In the opening of Backpackers & Flashbackers in Eastern Europe Hardie writes “for a backpacker luxury is not the goal. Adventure is; or if not true adventure, then at least novelty.” In order to find adventure or novelty, one needs a place to lay their head at the end of the day.
One might say that winging it is more of an adventure, but I would argue that knowing where you are going to lay your head for the night or having a tool you can count on helps alleviate one stress of travel. When the fear of this basic human function is taken care of it allows the traveler to focus more on the adventure. They can maximize their energies on what trail to hike, what tour to take, and where to go next.
The layout of the book is simple. For each country in Eastern Europe, Hardie has provided a list of hostels broken down by cities. There are 500 Hostels in 100 cities in 25 countries. He does a quick synopsis on each city and then the list of hostels follows. The list of hostels provides the name, address, phone number, email, website, price, and a short list of amenities and informative notes. For example, here is an example of a listing from Irktusk, Russia:
Baikaler Hostel, Lenin Street Building 9 Apt. 11, Irktusk, Russia; www.baikaler.com T:8(3952) 336240, email@example.com $20 bed, Kitchen: Y, B’fast: N, Wifi: Y, Prvt room:N, Locker:N Recep:ltd, Note: tours, also eco-hostel in Listvyanka, overbook go elsewhere
The hostels are not individually reviewed. This is a good idea since this is a traveler resource expected to be used on the run it needs to be concise and it is not necessary to get bogged down in reviews. Hardcore travelers need a bed, so luxury is not an issue. If there is something important a traveler needs to know it will be pointed out in the notes. For instance, Hardie points out that Godzillas Hostel does not allow alcohol, which makes sense because alcohol mixing with a fire breathing Japanese monster in Moscow is not a good idea.
If you are planning a hardcore adventure travel tip to Eastern Europe I would definitely suggest you have this book on hand. You never know where you will have wi-fi or internet access on the road so a dependable list written by the master of long term travel would be handy. Hardie recently wrote Hypertravel, which I also reviewed about his experience traveling to 100 countries in two years. He is definitely qualified to provide hostel tips to other travelers.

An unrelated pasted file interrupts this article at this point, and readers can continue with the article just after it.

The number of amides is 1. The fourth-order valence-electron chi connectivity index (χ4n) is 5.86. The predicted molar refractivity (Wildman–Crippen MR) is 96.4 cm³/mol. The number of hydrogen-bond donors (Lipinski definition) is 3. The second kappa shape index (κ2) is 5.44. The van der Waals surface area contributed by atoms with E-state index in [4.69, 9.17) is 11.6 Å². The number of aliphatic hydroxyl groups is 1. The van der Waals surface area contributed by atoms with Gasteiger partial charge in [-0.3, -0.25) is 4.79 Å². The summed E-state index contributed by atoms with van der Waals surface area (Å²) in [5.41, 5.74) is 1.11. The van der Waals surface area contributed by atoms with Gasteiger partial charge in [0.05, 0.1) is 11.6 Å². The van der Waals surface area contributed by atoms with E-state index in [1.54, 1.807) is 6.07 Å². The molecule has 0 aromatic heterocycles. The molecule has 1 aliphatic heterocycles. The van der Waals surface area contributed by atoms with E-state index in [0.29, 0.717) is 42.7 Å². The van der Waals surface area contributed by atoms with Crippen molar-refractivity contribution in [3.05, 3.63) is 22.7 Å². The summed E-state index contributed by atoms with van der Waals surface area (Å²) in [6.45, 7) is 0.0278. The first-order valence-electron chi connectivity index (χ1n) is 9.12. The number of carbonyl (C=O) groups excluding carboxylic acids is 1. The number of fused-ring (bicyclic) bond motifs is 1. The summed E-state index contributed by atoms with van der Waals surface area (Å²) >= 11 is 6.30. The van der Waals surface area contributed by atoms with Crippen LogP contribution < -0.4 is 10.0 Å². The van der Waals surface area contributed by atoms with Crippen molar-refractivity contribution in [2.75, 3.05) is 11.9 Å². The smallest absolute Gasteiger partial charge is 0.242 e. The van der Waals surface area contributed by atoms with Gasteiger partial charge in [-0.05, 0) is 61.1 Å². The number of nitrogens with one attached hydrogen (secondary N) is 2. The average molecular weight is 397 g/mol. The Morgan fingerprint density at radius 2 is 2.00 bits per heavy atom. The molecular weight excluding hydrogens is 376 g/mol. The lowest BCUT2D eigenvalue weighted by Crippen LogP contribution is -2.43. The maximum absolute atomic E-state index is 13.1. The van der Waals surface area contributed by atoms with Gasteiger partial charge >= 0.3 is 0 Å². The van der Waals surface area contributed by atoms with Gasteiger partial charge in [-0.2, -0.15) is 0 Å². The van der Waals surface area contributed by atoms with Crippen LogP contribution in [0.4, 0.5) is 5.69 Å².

Hardie elaborated about the hostel phenomenon in Eastern Europe and in general in an email to me:
1) Eastern Europe is possibly THE most exciting budget travel destination in the world right now: cheap, beautiful, and safe (Turkey alone is sixth worldwide in number of tourist arrivals).
2) There is a New Era of hostels (backpackers) which means they are limited now to neither Europe nor youth. They are everywhere and for all ages.
3) There is a current HUGE explosion in the number of hostels worldwide–though slow to come to North America–almost the ‘new normal’ in Australia and New Zealand, with more hostels than the USA and Canada, respectively, though only one-tenth the population.
4) This is #2 in the series of 6-8 world hostel guides. Previous was the Western European edition. Next will be North America: USA, Canada, and Mexico.
5) Hostels are more than just cheap rooms for backpackers. A ‘real’ hostel has shared accommodations in addition to whatever private rooms may or may not be on offer. A ‘good’ hostel has an enhanced social setting, analogous to social media and networking… with people from all over the world (sometimes this even goes a bit too far with ‘party hostels’). Best of all, there is qualitative upgrade underway for ‘flashpackers’, upscale backpackers.
If you are interested in picking up a copy, please check the Amazon links in the right sidebar.
Disclosure: The author of this book has paid for advertising on this site; however, I do not feel I am going out on a limb by recommending the book for those traveling to Eastern Europe. The book is a reference book, and anyone traveling to Eastern Europe interested in budget hostels would benefit from having it on hand or in backpack.
For another perspective on the book, check out Hike Bike Travels post
The goal of Traveling Ted is to inspire people to outdoor adventure travel and then provide tips on where and how to go. If you liked this post then enter your email in the box to get email notifications for each new entry. Daily travel photos are excluded from your email in order to not flood you with posts. There is no spam and email information will not be shared. Other e-follow options include Facebook (click on the like box to the right) or twitter (click on the pretty bird on the rainbow above).